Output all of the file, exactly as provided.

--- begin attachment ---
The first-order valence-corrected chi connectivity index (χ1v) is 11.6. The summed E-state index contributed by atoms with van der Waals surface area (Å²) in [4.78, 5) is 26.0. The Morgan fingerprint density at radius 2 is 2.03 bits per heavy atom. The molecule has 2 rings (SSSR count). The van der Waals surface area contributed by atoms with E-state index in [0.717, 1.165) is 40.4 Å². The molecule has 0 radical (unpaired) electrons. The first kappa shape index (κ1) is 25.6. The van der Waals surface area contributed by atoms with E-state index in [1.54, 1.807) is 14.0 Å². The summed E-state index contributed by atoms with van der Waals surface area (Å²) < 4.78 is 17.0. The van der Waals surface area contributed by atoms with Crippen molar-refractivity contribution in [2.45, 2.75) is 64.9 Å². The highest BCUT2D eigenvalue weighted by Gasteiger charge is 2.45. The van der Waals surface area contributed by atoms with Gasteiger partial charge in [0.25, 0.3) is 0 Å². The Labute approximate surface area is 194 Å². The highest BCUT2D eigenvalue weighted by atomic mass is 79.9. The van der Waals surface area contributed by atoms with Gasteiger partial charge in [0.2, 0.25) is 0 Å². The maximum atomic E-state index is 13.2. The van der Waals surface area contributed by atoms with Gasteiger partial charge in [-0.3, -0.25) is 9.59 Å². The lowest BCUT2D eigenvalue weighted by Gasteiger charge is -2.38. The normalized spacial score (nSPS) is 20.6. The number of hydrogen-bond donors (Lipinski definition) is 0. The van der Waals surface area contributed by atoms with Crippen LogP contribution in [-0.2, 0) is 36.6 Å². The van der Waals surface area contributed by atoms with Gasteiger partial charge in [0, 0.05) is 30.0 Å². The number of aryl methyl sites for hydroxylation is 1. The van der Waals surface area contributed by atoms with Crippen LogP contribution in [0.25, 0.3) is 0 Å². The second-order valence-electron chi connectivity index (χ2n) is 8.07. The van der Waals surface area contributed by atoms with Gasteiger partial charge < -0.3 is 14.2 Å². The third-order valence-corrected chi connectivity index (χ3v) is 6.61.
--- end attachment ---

The first-order valence-corrected chi connectivity index (χ1v) is 11.6. The summed E-state index contributed by atoms with van der Waals surface area (Å²) in [4.78, 5) is 26.0. The Morgan fingerprint density at radius 2 is 2.03 bits per heavy atom. The molecule has 2 rings (SSSR count). The van der Waals surface area contributed by atoms with E-state index in [0.717, 1.165) is 40.4 Å². The molecule has 0 radical (unpaired) electrons. The first kappa shape index (κ1) is 25.6. The van der Waals surface area contributed by atoms with E-state index in [1.54, 1.807) is 14.0 Å². The summed E-state index contributed by atoms with van der Waals surface area (Å²) < 4.78 is 17.0. The van der Waals surface area contributed by atoms with Crippen molar-refractivity contribution in [2.45, 2.75) is 64.9 Å². The highest BCUT2D eigenvalue weighted by Gasteiger charge is 2.45. The van der Waals surface area contributed by atoms with Gasteiger partial charge in [0.25, 0.3) is 0 Å². The Labute approximate surface area is 194 Å². The highest BCUT2D eigenvalue weighted by atomic mass is 79.9. The van der Waals surface area contributed by atoms with Gasteiger partial charge in [0.2, 0.25) is 0 Å². The maximum atomic E-state index is 13.2. The van der Waals surface area contributed by atoms with Gasteiger partial charge in [-0.3, -0.25) is 9.59 Å². The lowest BCUT2D eigenvalue weighted by Gasteiger charge is -2.38. The normalized spacial score (nSPS) is 20.6. The number of hydrogen-bond donors (Lipinski definition) is 0. The van der Waals surface area contributed by atoms with Crippen LogP contribution in [-0.2, 0) is 36.6 Å². The van der Waals surface area contributed by atoms with Gasteiger partial charge in [0, 0.05) is 30.0 Å². The number of aryl methyl sites for hydroxylation is 1. The van der Waals surface area contributed by atoms with Crippen LogP contribution in [0.25, 0.3) is 0 Å². The second-order valence-electron chi connectivity index (χ2n) is 8.07. The van der Waals surface area contributed by atoms with Gasteiger partial charge < -0.3 is 14.2 Å². The third-order valence-corrected chi connectivity index (χ3v) is 6.61.